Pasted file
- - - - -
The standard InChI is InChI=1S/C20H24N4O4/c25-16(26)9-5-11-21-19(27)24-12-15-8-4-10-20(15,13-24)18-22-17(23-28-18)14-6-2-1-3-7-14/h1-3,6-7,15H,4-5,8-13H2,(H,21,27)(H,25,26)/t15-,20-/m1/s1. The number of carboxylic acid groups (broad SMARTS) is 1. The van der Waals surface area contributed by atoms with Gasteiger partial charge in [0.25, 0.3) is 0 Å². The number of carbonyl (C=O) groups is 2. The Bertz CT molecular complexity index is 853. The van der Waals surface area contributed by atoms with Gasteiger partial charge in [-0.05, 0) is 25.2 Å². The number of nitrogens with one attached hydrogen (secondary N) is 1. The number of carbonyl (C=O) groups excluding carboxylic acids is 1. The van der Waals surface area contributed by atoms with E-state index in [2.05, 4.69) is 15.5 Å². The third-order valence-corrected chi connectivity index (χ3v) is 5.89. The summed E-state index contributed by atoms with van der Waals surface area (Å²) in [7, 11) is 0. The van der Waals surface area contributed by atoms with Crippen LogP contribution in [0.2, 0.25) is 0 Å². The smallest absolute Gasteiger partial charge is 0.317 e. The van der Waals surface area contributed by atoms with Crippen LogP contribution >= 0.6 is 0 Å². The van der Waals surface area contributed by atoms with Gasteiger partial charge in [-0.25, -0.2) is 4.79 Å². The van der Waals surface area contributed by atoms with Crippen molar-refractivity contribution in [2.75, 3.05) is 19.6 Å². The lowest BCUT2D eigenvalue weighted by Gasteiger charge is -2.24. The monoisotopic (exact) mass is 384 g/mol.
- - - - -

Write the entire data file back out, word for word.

The standard InChI is InChI=1S/C20H24N4O4/c25-16(26)9-5-11-21-19(27)24-12-15-8-4-10-20(15,13-24)18-22-17(23-28-18)14-6-2-1-3-7-14/h1-3,6-7,15H,4-5,8-13H2,(H,21,27)(H,25,26)/t15-,20-/m1/s1. The number of carboxylic acid groups (broad SMARTS) is 1. The van der Waals surface area contributed by atoms with Gasteiger partial charge in [0.25, 0.3) is 0 Å². The number of carbonyl (C=O) groups is 2. The Bertz CT molecular complexity index is 853. The van der Waals surface area contributed by atoms with Gasteiger partial charge in [-0.05, 0) is 25.2 Å². The number of nitrogens with one attached hydrogen (secondary N) is 1. The number of carbonyl (C=O) groups excluding carboxylic acids is 1. The van der Waals surface area contributed by atoms with E-state index in [2.05, 4.69) is 15.5 Å². The third-order valence-corrected chi connectivity index (χ3v) is 5.89. The summed E-state index contributed by atoms with van der Waals surface area (Å²) in [7, 11) is 0. The van der Waals surface area contributed by atoms with Crippen LogP contribution in [0.2, 0.25) is 0 Å². The smallest absolute Gasteiger partial charge is 0.317 e. The van der Waals surface area contributed by atoms with Crippen LogP contribution >= 0.6 is 0 Å². The van der Waals surface area contributed by atoms with Gasteiger partial charge in [-0.25, -0.2) is 4.79 Å². The van der Waals surface area contributed by atoms with Crippen molar-refractivity contribution in [2.75, 3.05) is 19.6 Å². The lowest BCUT2D eigenvalue weighted by Gasteiger charge is -2.24. The monoisotopic (exact) mass is 384 g/mol.